Seattle Genetics Nabs Bristol-Myers Squibb’s Bothell MFG Facility, Plans to Offer Jobs to Current Employees

Published: Aug 03, 2017

Seattle Genetics Nabs Bristol-Myers Squibb’s Bothell MFG Facility, Plans to Offer Jobs to Current Employees August 2, 2017
By Mark Terry, Breaking News Staff

Bothell, Wash. – Seattle Genetics is buying a manufacturing plant in Bothell, Washington from Bristol-Myers Squibb .

The 51,000-square-feet facility is called the Monte Villa Parkway Research Center. Seattle Genetics expects to use it for antibody production for its current and future pipeline. Approximately 75 people are currently working at that site, and Seattle Genetics indicates it hopes they will continue working at the facility.

Seattle Genetics paid Bristol-Myers $17.8 million for the land and the building, and another $25.5 million for equipment and building improvements. “We’re really excited about this,” said Clay Siegall, Seattle Genetics’ chairman, president and chief executive officer, to the Seattle Times. “It gives us the ability to control more of our supply chain.”

At this point, Seattle Genetics has only used contract manufacturers. The acquisition of the facility from Bristol-Myers is its first internal manufacturing facility. The company expects to continue to use contract manufacturers internationally.

“This turnkey manufacturing facility provides the capability, capacity and skilled workforce needed to support our expanding antibody-drug conjugate and immune-oncology pipeline, and complements our existing outsourced manufacturing model,” said Vaughn Himes, Seattle Genetics’ chief technical officer in a statement. “In addition, its location near our corporate headquarters will provide operational synergies with our current technical operations team and underscores our strategy for continued growth in Washington state.”

The company recently reported its second-quarter financials. The big focus was on the company’s single approved drug, Adcetris.

Seattle Genetics reported quarterly revenue of $108.2 million, a year-over-year increase of 13.4 percent. Income from operations, however, was still in the red, reporting a loss of $59.4 million for the quarter. Earnings per share (EPS) was also down $0.39 for the quarter.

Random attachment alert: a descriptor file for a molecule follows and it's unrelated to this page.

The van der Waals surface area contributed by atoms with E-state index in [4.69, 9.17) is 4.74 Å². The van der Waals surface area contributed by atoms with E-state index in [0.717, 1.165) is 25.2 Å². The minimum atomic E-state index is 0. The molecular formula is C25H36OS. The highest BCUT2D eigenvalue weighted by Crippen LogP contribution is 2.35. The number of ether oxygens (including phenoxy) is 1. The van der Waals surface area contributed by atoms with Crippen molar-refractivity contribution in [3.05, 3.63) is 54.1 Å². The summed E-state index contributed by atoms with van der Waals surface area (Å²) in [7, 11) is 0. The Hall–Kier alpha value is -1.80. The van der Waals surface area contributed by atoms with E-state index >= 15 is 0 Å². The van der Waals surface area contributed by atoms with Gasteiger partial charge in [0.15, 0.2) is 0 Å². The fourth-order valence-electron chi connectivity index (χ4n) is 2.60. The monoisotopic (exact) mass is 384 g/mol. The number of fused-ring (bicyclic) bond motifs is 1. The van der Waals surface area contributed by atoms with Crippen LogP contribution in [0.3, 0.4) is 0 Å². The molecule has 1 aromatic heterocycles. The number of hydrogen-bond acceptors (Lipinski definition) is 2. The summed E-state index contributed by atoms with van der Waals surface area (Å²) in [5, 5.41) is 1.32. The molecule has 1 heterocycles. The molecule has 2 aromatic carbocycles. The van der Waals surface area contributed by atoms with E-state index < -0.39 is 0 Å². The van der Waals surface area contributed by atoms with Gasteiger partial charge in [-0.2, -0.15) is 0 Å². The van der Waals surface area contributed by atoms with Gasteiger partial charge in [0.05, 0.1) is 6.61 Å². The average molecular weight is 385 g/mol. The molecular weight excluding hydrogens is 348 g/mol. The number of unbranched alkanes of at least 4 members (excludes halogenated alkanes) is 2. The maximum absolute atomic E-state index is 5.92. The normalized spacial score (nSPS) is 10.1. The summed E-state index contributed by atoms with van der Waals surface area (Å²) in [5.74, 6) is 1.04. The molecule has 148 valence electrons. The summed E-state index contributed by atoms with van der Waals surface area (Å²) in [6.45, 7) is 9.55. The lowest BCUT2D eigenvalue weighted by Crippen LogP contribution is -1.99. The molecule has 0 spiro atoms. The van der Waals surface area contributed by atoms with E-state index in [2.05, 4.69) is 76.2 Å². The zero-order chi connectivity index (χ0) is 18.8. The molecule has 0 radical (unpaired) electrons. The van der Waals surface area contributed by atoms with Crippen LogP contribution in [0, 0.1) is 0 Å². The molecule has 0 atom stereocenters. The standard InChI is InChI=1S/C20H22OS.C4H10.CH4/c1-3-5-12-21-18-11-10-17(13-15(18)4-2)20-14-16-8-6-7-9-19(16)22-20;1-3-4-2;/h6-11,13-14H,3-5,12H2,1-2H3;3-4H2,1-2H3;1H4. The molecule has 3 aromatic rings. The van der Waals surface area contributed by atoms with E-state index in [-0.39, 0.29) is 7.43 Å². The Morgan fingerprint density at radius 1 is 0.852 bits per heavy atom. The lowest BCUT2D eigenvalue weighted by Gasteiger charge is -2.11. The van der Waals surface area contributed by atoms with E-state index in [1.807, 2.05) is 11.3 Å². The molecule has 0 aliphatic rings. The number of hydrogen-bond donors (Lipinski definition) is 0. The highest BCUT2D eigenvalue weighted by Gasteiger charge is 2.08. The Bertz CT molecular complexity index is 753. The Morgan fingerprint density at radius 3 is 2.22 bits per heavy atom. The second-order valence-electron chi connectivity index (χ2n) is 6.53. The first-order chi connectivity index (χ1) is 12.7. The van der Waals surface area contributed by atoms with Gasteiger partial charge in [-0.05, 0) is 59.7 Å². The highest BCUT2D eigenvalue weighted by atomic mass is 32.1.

Adcetris sales in the U.S. and Canada increased 12 percent year over year. It receives royalties from Takeda Pharmaceutical Company , which markets the drug everywhere but the U.S. and Canada. Royalties have increased 35 percent. The company has also submitted a supplemental marketing application to the U.S. Food and Drug Administration (FDA) for cutaneous T-cell lymphoma. It also plans to submit a marketing application as a first-line treatment for Hodgkin lymphoma by the end of this year.

Brian Orelli, writing for The Motley Fool, says, “On the downside, Seattle Genetics stopped a Phase III trial testing vadastuximab talirine, which has a checkered past, after more acute myeloid leukemia patients taking the trial died compared to the control group.”

Regarding a separate trial, the Adcetris phase 3 ECHELON-2 study, Siegall said in a statement, “Based on our review of pooled, blinded PFS events in the E2 trial, we have observed a lower rate of progression events compared with our progressions. We plan to interact with FDA about the potential to unblind the trial prior to reaching the prespecified number of events. Based on the length of patient follow-up, we believe the trial data will be mature in 2018 and continue to expect to report E2 data next year.”

Or, as Orelli writes, “So to translate: Patients aren’t progressing or dying as fast as expected, which is good news for patients and hopefully good news for Seattle Genetics if it’s the patients being treated with Adcetris who are the ones responding better than expected, but we don’t know for sure since the company is blinded. Since the trial is set up to end when a certain number of progression/deaths occur in both treatment arms combined, the trial is taking longer to complete than expected, so management plans to ask the FDA for permission to look at the data earlier.”

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